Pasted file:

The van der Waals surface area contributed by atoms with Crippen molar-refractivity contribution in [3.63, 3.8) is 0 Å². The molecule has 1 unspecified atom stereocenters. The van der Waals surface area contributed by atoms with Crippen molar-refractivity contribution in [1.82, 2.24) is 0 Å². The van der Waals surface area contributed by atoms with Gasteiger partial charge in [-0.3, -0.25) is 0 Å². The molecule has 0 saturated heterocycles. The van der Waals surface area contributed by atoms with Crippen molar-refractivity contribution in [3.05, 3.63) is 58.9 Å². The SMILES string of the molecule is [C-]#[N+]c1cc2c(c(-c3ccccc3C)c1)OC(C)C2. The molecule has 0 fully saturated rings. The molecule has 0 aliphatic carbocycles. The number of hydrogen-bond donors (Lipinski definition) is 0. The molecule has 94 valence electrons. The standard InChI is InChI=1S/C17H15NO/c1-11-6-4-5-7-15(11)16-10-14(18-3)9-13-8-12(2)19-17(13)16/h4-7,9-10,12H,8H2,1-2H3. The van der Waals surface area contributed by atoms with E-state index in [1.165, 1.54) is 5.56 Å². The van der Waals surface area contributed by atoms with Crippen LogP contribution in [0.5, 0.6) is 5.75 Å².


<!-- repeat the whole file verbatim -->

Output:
The van der Waals surface area contributed by atoms with Crippen molar-refractivity contribution in [3.63, 3.8) is 0 Å². The molecule has 1 unspecified atom stereocenters. The van der Waals surface area contributed by atoms with Crippen molar-refractivity contribution in [1.82, 2.24) is 0 Å². The van der Waals surface area contributed by atoms with Gasteiger partial charge in [-0.3, -0.25) is 0 Å². The molecule has 0 saturated heterocycles. The van der Waals surface area contributed by atoms with Crippen molar-refractivity contribution in [3.05, 3.63) is 58.9 Å². The SMILES string of the molecule is [C-]#[N+]c1cc2c(c(-c3ccccc3C)c1)OC(C)C2. The molecule has 0 fully saturated rings. The molecule has 0 aliphatic carbocycles. The number of hydrogen-bond donors (Lipinski definition) is 0. The molecule has 94 valence electrons. The standard InChI is InChI=1S/C17H15NO/c1-11-6-4-5-7-15(11)16-10-14(18-3)9-13-8-12(2)19-17(13)16/h4-7,9-10,12H,8H2,1-2H3. The van der Waals surface area contributed by atoms with E-state index in [1.165, 1.54) is 5.56 Å². The van der Waals surface area contributed by atoms with Crippen LogP contribution in [0.5, 0.6) is 5.75 Å².